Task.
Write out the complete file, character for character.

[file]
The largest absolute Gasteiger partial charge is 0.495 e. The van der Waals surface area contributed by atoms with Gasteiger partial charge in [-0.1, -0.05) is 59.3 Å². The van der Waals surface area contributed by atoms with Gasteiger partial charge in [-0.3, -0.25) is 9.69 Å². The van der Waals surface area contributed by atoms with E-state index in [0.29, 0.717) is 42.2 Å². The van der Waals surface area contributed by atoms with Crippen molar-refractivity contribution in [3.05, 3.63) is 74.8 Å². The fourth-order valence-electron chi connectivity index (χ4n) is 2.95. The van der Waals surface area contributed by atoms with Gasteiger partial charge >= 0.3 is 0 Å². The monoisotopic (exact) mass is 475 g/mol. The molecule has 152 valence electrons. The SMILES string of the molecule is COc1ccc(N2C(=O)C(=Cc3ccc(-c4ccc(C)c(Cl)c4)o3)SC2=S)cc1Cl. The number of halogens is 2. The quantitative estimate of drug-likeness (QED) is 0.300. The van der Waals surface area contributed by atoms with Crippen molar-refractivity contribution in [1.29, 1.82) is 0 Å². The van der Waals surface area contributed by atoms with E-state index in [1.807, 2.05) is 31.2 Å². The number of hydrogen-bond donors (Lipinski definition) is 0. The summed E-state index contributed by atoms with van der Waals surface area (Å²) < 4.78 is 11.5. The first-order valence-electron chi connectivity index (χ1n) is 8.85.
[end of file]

The largest absolute Gasteiger partial charge is 0.495 e. The van der Waals surface area contributed by atoms with Gasteiger partial charge in [-0.1, -0.05) is 59.3 Å². The van der Waals surface area contributed by atoms with Gasteiger partial charge in [-0.3, -0.25) is 9.69 Å². The van der Waals surface area contributed by atoms with E-state index in [0.29, 0.717) is 42.2 Å². The van der Waals surface area contributed by atoms with Crippen molar-refractivity contribution in [3.05, 3.63) is 74.8 Å². The fourth-order valence-electron chi connectivity index (χ4n) is 2.95. The van der Waals surface area contributed by atoms with Gasteiger partial charge >= 0.3 is 0 Å². The monoisotopic (exact) mass is 475 g/mol. The molecule has 152 valence electrons. The SMILES string of the molecule is COc1ccc(N2C(=O)C(=Cc3ccc(-c4ccc(C)c(Cl)c4)o3)SC2=S)cc1Cl. The number of halogens is 2. The quantitative estimate of drug-likeness (QED) is 0.300. The van der Waals surface area contributed by atoms with Crippen molar-refractivity contribution in [1.29, 1.82) is 0 Å². The van der Waals surface area contributed by atoms with E-state index in [1.807, 2.05) is 31.2 Å². The number of hydrogen-bond donors (Lipinski definition) is 0. The summed E-state index contributed by atoms with van der Waals surface area (Å²) < 4.78 is 11.5. The first-order valence-electron chi connectivity index (χ1n) is 8.85.